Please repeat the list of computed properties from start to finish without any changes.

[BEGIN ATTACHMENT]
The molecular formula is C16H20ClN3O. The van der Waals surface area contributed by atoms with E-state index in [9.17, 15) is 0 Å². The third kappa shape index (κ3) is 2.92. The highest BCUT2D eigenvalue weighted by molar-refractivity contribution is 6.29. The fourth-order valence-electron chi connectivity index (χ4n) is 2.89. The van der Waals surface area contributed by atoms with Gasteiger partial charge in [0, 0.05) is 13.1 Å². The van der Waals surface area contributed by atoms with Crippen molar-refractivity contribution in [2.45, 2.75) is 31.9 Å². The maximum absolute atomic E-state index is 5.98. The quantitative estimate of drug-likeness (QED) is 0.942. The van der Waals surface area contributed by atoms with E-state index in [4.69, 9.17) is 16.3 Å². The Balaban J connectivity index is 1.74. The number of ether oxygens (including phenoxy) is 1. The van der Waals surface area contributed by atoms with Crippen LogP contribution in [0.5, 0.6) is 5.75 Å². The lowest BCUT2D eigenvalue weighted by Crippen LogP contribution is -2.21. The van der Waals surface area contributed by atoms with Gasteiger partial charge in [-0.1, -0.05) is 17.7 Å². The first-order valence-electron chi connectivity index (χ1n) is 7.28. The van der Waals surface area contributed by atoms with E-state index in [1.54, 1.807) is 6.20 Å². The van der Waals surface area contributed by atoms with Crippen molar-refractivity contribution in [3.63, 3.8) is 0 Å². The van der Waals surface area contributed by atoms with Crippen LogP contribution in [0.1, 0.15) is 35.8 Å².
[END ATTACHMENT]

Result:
The molecular formula is C16H20ClN3O. The van der Waals surface area contributed by atoms with E-state index in [9.17, 15) is 0 Å². The third kappa shape index (κ3) is 2.92. The highest BCUT2D eigenvalue weighted by molar-refractivity contribution is 6.29. The fourth-order valence-electron chi connectivity index (χ4n) is 2.89. The van der Waals surface area contributed by atoms with Gasteiger partial charge in [0, 0.05) is 13.1 Å². The van der Waals surface area contributed by atoms with Crippen molar-refractivity contribution in [2.45, 2.75) is 31.9 Å². The maximum absolute atomic E-state index is 5.98. The quantitative estimate of drug-likeness (QED) is 0.942. The van der Waals surface area contributed by atoms with E-state index in [4.69, 9.17) is 16.3 Å². The Balaban J connectivity index is 1.74. The number of ether oxygens (including phenoxy) is 1. The van der Waals surface area contributed by atoms with Crippen LogP contribution in [0.5, 0.6) is 5.75 Å². The lowest BCUT2D eigenvalue weighted by Crippen LogP contribution is -2.21. The van der Waals surface area contributed by atoms with Gasteiger partial charge in [-0.1, -0.05) is 17.7 Å². The first-order valence-electron chi connectivity index (χ1n) is 7.28. The van der Waals surface area contributed by atoms with E-state index in [1.54, 1.807) is 6.20 Å². The van der Waals surface area contributed by atoms with Crippen molar-refractivity contribution in [3.63, 3.8) is 0 Å². The van der Waals surface area contributed by atoms with Crippen LogP contribution in [0.1, 0.15) is 35.8 Å².